You'll have to tell us at what marker level you're getting matches with different surnames - 12, 25, 37, 67 or 111? The answer to your question will depend on what marker level of matches you're asking about.

                If you're asking about many matches with different surnames at the 12 marker level (as I suspect is the case), it's very common to have that situation. That's especially the case if your haplogroup is R1b-M269, the most common haplogroup for European men, and you have common marker values.

                Even exact matches at the 12 marker level could represent a common ancestor 2,000 or more years ago, long before surnames came into use. Even matches that show up at 25 markers, in most cases, represent a common ancestor before the use of surnames. It's only when FTDNA tells you that someone matches you at the 37 or higher marker level that you should take it very seriously if you're interested in using your results for genealogical research.

                So, please tell us. At what marker level are you seeing many more matches than you expected to find? And how many markers have you tested and, if you tested 37 or more markers, do you see many matches at the higher levels?

                Comment


                • #9
                  Originally posted by John McCoy View Post
                  When I see a wide assortment of Scottish names among my Y-37 matches (alas, none of them are even close to perfect matches), that tells me that closely related Scottish families happened to choose many different family names at some point in the past several centuries. Why they did so in any particular case, we will probably never know.
                  The MacGregors did that when their surname was prohibited by law in 1603.

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                  • #10
                    And of course, you have illegitimate births, where some times the baby had the mother's surname, and if the mother was married the baby might have her husband's surname, whether or not the husband knew the child wasn't his. Adoptions, formal or informal. And until quite recently in the US, you could change your surname for whatever reason you wanted, nefarious or not, without legal action.

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                    • #11
                      Well, to answer your question, there are many possibilities for having different matches from different surnames at Y-67 Marker or even 111. You all belong to the same great great great..etc grandad. Either from 300 to 1200 years or even more (depends on how steps away they are + if you both test positive for newest downstream SNP available for testing)

                      The possible explanations from my own opinion are either one of their grandads was adopted, so the name was changed to the family who hosted him or maybe one of their grandad moved to different country, and his next generations decided to change the name to become like the locals there (happens sometimes!) also if you think about it, maybe one of their grandads either was involved in a crime or something so he escaped away and changed his name to secure him self.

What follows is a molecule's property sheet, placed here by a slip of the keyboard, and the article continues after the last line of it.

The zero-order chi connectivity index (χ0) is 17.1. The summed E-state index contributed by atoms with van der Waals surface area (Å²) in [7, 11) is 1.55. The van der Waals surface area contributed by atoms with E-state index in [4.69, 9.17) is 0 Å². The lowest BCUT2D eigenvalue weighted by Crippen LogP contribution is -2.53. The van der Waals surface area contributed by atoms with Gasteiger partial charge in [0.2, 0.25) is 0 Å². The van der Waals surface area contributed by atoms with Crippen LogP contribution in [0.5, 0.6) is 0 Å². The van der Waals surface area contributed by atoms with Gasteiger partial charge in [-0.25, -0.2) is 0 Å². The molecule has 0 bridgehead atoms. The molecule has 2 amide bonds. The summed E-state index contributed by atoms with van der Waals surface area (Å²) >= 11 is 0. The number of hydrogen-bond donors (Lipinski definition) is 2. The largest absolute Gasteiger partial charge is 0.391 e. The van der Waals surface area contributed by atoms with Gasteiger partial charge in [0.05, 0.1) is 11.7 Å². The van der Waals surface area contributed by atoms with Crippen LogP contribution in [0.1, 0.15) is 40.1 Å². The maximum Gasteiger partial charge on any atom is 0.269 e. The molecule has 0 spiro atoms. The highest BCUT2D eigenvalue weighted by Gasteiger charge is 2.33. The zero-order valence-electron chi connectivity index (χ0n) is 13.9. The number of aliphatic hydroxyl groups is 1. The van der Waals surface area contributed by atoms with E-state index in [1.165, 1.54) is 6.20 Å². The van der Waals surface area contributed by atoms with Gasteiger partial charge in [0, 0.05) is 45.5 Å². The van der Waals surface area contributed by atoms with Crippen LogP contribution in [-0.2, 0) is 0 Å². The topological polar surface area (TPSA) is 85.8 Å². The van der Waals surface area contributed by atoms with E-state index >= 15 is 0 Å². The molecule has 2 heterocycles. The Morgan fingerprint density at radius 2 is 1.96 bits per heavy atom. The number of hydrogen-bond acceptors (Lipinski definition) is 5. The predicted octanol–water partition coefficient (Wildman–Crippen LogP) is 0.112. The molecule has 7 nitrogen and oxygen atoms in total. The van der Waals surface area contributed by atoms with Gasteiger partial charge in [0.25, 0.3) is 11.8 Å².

A lot of different reasons are there, but you can't tell which of them are true due to lack of history for a certain period of time.

                      For 12 , 25, 37 markers, it is normal to have different surnames from far away countries.

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                      • #12
                        opposite: Same surname matches ONLY at 12 markers

                        I have a situation where 25 men with the same surname - who are very, very distantly related by genealogy - but have essentially no other surname matches at 12 markers (and certainly none at higher marker levels) All go back to early colonial southern America and all match closely witeh more markers tested. I have a theory on this but what is your thought?

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                        • #13
                          The expert replied in one sentence saying "that a lot of people change their names" I don't accept that but so far I have got nothing else.
                          It happens. My great grandfather was born Corbett Griffith and died Corbett McDaniels. He was put in in orphanage and was indentured out in 1904. He grew up with the McDaniel family and for whatever reason, took that surname and added an 's.' I can speculate as to why: perhaps, he felt like kin to them since he lived with them for about 20 years or perhaps he was mad at the Griffith's who abandoned him? Maybe he just liked the name better.

                          My grandfather, Corbett's son, is tested to 67 markers and I put his last name as Griffith-McDaniels but he only ever went by McDaniels, and I was also born with that name. My grandpa got a perfect match to a Griffith but I couldn't connect to him because it appears he died in 2010. Nevertheless, a big FF match to a Griffith gave me the most distant Y ancestor, so now I know. Currently there are 9 McDaniels carrying the Griffith Y lineage so I feel good that my grandpa is tested and the name change is noted. Maybe 100 years from now someone will stumble upon my grandpa's results and will know that his most distant Y ancestor was Evan Griffith, born 1729 in Cardigan Wales, but he might be going by the name of McDaniels...or something else?!

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                          • #14
                            In one of my family lines in Northern Germany, the farms had names which was usually the family name. The Meyer Hof, for example. If farmer Meyer had no son, when his oldest daughter marries the new husband changed his name to Meyer to inherit the Meyer Hof.